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Old 15 September 2016, 14:26   #11
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Just how badly scratched is it?
If it's just minor scuffing to provide a key for the anti-foul system you'll probably get a decent result using a power polisher with a hard mop & a cutting compound - e.g Farecla G3 or similar. You could consider using fine abrasive pads to refine the surface before polishing - 1000, 1500, 2000 or 3000 grit are available - & I'd advise using a DA sander if you want to go that route.
If it's really badly scratched or other repaired areas become visible as you remove the antifoul then you might want to consider just re-antifouling it as anything else is likely to be a lot of work & as the area you'll be working on is going to be underwater in use is it really worth the time & effort?
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Old 15 September 2016, 15:00   #12
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It all depends on what your doing give east coast a ring very helpful tell them what you want to achieve then you will know what's the best finish you can get.
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Old 16 September 2016, 16:38   #13
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Quote:
Originally Posted by Nos4r2 View Post
Some reading for you first so you know what you're looking at:-

Flowcoat/Gelcoat/Topcoat/Nonslip confusion

For prep before applying flowcoat, it'll need degreasing thoroughly and keying again. How you put it on is up to you, but my efforts using a brush have convinced me that other people's suggestion of using a gloss roller is going to be far better.

DO NOT mix up a lot of flowcoat at a time, it's a 2 part material and it heats up when curing and can start to smoke/pop in the mixing bucket. It doesn't take long to cure either.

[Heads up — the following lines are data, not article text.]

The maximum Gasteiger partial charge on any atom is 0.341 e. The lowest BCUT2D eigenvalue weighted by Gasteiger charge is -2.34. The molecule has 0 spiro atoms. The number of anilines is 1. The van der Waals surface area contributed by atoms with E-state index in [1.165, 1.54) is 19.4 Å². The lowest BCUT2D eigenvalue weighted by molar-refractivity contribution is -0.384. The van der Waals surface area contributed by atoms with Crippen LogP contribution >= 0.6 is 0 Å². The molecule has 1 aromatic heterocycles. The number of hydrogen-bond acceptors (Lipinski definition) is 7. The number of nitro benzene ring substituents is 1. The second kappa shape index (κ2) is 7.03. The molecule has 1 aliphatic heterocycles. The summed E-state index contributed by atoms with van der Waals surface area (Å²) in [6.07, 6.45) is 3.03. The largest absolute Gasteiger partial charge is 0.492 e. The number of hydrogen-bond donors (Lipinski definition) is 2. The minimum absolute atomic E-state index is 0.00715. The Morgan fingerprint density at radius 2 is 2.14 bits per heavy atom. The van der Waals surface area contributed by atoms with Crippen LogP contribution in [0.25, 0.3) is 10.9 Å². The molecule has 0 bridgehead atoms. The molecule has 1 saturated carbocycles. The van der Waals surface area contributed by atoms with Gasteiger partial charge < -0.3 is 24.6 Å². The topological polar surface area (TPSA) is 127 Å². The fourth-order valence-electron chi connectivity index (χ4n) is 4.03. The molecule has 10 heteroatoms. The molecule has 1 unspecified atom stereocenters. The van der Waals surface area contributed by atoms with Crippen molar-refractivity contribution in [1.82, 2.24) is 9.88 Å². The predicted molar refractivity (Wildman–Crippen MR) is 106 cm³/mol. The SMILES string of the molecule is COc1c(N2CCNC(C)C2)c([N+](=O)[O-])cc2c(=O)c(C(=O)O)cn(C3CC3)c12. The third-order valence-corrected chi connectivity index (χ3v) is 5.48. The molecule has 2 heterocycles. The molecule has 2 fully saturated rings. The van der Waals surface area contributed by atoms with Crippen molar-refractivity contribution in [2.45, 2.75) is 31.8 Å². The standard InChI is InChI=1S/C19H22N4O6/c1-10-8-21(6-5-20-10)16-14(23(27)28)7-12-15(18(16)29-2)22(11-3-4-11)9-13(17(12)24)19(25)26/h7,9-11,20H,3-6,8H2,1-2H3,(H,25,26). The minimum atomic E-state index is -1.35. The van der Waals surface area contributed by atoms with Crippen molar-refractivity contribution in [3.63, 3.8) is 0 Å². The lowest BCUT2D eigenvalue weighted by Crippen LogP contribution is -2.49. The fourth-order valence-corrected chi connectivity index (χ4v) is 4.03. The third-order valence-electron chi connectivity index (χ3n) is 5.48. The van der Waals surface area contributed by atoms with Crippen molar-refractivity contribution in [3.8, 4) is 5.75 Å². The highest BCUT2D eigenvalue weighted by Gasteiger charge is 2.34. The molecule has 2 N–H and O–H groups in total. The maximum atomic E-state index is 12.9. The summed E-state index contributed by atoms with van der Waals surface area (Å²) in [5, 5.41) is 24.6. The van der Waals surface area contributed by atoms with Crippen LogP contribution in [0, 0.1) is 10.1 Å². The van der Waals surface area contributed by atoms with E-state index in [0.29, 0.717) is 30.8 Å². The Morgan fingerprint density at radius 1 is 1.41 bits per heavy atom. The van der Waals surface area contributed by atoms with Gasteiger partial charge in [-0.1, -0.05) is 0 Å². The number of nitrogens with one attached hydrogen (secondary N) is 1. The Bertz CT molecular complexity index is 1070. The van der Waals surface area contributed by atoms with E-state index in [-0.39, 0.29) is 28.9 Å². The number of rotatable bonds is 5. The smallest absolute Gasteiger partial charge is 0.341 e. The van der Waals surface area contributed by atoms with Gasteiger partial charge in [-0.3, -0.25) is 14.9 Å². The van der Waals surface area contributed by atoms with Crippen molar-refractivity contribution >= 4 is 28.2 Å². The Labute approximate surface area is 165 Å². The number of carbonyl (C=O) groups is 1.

Probably best to spend a while searching the archives as there's loads of useful tips there.
Will have a read, thanks for the info
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Old 16 September 2016, 16:42   #14
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Originally Posted by paintman View Post
Just how badly scratched is it?
If it's just minor scuffing to provide a key for the anti-foul system you'll probably get a decent result using a power polisher with a hard mop & a cutting compound - e.g Farecla G3 or similar. You could consider using fine abrasive pads to refine the surface before polishing - 1000, 1500, 2000 or 3000 grit are available - & I'd advise using a DA sander if you want to go that route.
If it's really badly scratched or other repaired areas become visible as you remove the antifoul then you might want to consider just re-antifouling it as anything else is likely to be a lot of work & as the area you'll be working on is going to be underwater in use is it really worth the time & effort?
Until i reveal more cant exactly tell, it looks dull rather than nice and glossy and shiny, will certainly give the machine polishing a go before going down the gel or flow coat route i think
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